Now, a post by the wife of a former Apple employee at Q&A site Quora fills in some fascinating details about the Mac OS X on Intel project.
According to Kim Scheinberg, she and her husband John Kullmann had decided to move back to the east coast in 2000. In order to make the move, Kullmann had to work on a more independent project at Apple. Ultimately, he started work on an Intel version of Mac OS X. Eighteen months later, in December 2001, his boss asks him to show him what he's been working on:
At this point, JK has three PCs in his office at Apple, and another three in the office at home, all sold to him by a friend who sells custom built PCs (can't order them through the usual Apple channels because no one in the company knows what he's working on). All are running the Mac OS.More engineers were assigned in 2002, and she says that's about when rumors of the project started to appear.
In JK's office, Joe watches in amazement as JK boots up an Intel PC and up on the screen comes the familiar 'Welcome to Macintosh'.
Joe pauses, silent for a moment, then says, "I'll be right back."
He comes back a few minutes later with Bertrand Serlet.
Max (our 1-year-old) and I were in the office when this happened because I was picking JK up from work. Bertrand walks in, watches the PC boot up, and says to JK, "How long would it take you to get this running on a (Sony) Vaio?" JK replies, "Not long" and Bertrand says, "Two weeks? Three?"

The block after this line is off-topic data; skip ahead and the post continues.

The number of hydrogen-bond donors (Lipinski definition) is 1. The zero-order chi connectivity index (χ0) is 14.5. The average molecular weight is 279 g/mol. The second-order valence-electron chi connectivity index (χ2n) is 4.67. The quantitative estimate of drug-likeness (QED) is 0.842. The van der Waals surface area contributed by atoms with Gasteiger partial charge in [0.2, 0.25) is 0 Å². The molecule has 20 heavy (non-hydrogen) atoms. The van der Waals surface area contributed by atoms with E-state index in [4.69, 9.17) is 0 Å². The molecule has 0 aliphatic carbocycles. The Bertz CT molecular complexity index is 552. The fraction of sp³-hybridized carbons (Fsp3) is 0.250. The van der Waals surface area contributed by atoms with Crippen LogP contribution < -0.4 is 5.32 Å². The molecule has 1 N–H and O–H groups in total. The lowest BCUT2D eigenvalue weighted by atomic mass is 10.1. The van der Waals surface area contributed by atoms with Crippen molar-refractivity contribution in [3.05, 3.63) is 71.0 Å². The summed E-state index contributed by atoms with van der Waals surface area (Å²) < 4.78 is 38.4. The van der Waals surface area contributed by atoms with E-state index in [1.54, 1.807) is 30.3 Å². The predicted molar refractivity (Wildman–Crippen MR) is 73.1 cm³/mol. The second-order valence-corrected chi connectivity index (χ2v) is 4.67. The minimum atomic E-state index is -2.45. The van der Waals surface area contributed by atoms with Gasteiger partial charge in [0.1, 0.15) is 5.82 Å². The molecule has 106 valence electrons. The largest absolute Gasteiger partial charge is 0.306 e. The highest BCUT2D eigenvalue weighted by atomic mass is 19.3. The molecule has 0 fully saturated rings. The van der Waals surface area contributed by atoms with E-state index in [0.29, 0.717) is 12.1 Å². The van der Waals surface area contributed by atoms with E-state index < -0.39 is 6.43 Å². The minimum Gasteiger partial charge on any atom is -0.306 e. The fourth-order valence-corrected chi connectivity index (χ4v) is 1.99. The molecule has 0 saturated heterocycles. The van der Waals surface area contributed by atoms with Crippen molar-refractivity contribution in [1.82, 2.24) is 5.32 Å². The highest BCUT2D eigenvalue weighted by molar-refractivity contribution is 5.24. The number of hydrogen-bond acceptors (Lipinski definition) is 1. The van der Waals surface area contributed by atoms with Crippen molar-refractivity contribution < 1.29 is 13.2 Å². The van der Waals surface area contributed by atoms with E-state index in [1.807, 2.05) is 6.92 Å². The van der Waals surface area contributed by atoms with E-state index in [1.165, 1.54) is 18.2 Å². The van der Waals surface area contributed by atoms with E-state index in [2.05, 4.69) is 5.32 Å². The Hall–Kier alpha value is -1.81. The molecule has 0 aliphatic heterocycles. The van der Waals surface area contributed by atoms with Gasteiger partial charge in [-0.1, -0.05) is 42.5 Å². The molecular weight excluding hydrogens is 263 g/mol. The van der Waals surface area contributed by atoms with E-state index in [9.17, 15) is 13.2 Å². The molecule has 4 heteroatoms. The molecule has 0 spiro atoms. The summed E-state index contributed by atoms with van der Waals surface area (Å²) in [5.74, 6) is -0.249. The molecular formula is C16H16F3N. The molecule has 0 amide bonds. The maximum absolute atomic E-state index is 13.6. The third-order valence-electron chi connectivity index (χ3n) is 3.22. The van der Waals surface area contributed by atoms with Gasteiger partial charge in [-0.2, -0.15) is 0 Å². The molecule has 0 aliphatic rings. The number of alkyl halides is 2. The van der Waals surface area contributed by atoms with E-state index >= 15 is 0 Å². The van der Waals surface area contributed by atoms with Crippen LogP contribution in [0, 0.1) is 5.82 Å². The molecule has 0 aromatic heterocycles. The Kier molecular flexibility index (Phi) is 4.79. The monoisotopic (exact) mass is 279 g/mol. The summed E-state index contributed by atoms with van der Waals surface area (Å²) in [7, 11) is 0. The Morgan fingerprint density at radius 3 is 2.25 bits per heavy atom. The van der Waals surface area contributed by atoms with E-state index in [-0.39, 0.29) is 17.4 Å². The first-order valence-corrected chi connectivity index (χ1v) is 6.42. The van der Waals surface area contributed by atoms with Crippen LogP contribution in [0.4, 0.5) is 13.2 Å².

JK said more like two *hours*. Three hours, tops.
Bertrand tells JK to go to Fry's (the famous West Coast computer chain) and buy the top of the line, most expensive Vaio they have. So off JK, Max and I go to Frys. We return to Apple less than an hour later. By 7:30 that evening, the Vaio is running the Mac OS. [My husband disputes my memory of this and says that Matt Watson bought the Vaio. Maybe Matt will chime in.]
The next morning, Steve Jobs is on a plane to Japan to meet with the President of Sony.
Indeed, in August 2002, we reported on the first news report about Marklar from eWeek:
According to sources, the Cupertino, Calif., Mac maker has been working steadily on maintaining current, PC-compatible builds of its Unix-based OS.At the time, it was described as a "fall-back plan", in case the PowerPC should fail to deliver. Later, reports would also claim that PC manufacturers were wooing Steve Jobs to allow them to license Mac OS X and sell PCs running Apple's operating system.
Ultimately, Apple decided to transition from the PowerPC to Intel processor in 2005. The transition was a success, and all Macs now run on Intel processors.